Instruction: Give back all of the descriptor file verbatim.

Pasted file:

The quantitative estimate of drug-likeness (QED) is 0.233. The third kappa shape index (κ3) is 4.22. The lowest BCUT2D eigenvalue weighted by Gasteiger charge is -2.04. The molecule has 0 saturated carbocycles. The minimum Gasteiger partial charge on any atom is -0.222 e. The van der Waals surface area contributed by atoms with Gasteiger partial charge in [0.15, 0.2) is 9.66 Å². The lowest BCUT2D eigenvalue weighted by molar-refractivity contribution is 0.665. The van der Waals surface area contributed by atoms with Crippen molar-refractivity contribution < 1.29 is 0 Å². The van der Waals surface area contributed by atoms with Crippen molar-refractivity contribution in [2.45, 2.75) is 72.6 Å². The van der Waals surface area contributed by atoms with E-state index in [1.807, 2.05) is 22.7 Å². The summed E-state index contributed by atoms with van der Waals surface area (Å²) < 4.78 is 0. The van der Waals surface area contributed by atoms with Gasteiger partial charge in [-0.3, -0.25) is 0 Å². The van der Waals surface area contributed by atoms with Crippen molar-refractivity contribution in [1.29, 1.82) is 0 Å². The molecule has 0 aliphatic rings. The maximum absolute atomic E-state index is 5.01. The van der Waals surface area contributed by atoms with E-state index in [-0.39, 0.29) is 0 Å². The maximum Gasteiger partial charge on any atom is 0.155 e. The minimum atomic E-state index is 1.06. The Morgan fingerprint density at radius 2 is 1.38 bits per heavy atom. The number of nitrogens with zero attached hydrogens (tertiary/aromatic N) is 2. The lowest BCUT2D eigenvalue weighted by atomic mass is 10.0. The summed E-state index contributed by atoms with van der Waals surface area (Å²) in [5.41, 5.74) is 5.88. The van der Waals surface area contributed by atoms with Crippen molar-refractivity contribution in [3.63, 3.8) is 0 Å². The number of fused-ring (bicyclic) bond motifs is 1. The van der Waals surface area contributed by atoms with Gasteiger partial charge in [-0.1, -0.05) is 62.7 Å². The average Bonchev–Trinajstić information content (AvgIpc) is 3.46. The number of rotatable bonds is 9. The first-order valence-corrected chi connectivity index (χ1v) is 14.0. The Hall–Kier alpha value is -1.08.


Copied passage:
The quantitative estimate of drug-likeness (QED) is 0.233. The third kappa shape index (κ3) is 4.22. The lowest BCUT2D eigenvalue weighted by Gasteiger charge is -2.04. The molecule has 0 saturated carbocycles. The minimum Gasteiger partial charge on any atom is -0.222 e. The van der Waals surface area contributed by atoms with Gasteiger partial charge in [0.15, 0.2) is 9.66 Å². The lowest BCUT2D eigenvalue weighted by molar-refractivity contribution is 0.665. The van der Waals surface area contributed by atoms with Crippen molar-refractivity contribution < 1.29 is 0 Å². The van der Waals surface area contributed by atoms with Crippen molar-refractivity contribution in [2.45, 2.75) is 72.6 Å². The van der Waals surface area contributed by atoms with E-state index in [1.807, 2.05) is 22.7 Å². The summed E-state index contributed by atoms with van der Waals surface area (Å²) < 4.78 is 0. The van der Waals surface area contributed by atoms with Gasteiger partial charge in [-0.3, -0.25) is 0 Å². The van der Waals surface area contributed by atoms with Crippen molar-refractivity contribution in [1.29, 1.82) is 0 Å². The molecule has 0 aliphatic rings. The maximum absolute atomic E-state index is 5.01. The van der Waals surface area contributed by atoms with E-state index in [-0.39, 0.29) is 0 Å². The maximum Gasteiger partial charge on any atom is 0.155 e. The minimum atomic E-state index is 1.06. The Morgan fingerprint density at radius 2 is 1.38 bits per heavy atom. The number of nitrogens with zero attached hydrogens (tertiary/aromatic N) is 2. The lowest BCUT2D eigenvalue weighted by atomic mass is 10.0. The summed E-state index contributed by atoms with van der Waals surface area (Å²) in [5.41, 5.74) is 5.88. The van der Waals surface area contributed by atoms with Crippen molar-refractivity contribution in [3.63, 3.8) is 0 Å². The number of fused-ring (bicyclic) bond motifs is 1. The van der Waals surface area contributed by atoms with Gasteiger partial charge in [-0.1, -0.05) is 62.7 Å². The average Bonchev–Trinajstić information content (AvgIpc) is 3.46. The number of rotatable bonds is 9. The first-order valence-corrected chi connectivity index (χ1v) is 14.0. The Hall–Kier alpha value is -1.08.